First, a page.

It’s actually quite deliberate, unlike those old family photos where Uncle Albert has chopped of the top of our heads (usually caused by pushing down too hard on the shutter release button forcing the camera downwards…)
First of all it’s my style – It’s how I capture them in camera and helps to distinguishes your image from all of the other headshots out there. I’ve been developing my style of headshot over many years in an attempt to help my clients images stand out from their competitors. Shooting this way helps me to do that.
Secondly I prefer tight crops, especially with headshots, as they add more impact and help to draw people in. My work is all about facial expression whilst keeping in enough chest and shoulders to show your posture. The top of you head doesn’t affect your expression so is surplus to requirements. And people viewing your photo will simply mentally fill it in and not naturally assume its missing in real life. And, as most images are designed to be viewed at a smaller size on websites and online profiles where the space can be limited. cropping this way helps to maximise the available space.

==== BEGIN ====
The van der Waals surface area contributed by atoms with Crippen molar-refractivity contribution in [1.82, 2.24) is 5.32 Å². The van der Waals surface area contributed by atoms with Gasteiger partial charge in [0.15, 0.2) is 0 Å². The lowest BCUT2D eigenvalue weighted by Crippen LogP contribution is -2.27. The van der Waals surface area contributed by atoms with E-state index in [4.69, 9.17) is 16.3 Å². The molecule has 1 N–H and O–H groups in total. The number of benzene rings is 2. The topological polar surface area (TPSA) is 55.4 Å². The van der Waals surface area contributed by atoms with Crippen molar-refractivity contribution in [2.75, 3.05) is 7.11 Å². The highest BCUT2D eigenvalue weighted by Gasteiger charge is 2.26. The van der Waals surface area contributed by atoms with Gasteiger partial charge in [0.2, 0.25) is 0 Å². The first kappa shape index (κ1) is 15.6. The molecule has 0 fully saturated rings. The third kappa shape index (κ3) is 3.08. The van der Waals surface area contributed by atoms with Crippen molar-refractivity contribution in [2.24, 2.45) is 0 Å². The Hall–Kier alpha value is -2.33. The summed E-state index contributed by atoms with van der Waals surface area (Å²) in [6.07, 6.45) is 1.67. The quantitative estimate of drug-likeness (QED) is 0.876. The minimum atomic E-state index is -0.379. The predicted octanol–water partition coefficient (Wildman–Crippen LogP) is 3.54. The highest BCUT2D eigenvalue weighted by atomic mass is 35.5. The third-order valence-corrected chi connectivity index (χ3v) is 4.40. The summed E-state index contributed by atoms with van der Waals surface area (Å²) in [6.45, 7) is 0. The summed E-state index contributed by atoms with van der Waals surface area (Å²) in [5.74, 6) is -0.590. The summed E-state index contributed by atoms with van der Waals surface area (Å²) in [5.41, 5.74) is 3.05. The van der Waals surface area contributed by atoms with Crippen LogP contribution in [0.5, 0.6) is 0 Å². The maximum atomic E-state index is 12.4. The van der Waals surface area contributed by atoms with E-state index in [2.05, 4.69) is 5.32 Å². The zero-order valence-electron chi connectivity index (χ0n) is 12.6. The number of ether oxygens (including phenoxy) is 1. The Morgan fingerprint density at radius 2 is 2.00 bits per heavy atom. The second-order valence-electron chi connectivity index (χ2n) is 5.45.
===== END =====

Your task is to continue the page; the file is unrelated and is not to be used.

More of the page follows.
Thirdly I like to shoot in a landscape format leaving some negative space which also helps to draw the viewer in to the subject. We are also more use to seeing things widescreen these days and if you look closely at the tv and cinema this is the crop that is used when directors want to add more drama or impact to a character.
Obviously during a full on headshot session I do shoot a variety of shots with some including all of the head, as well as some half and full length shots. And if you’re still unsure take a closer look at the portrait images that attract your attention and look to see what’s actually missing…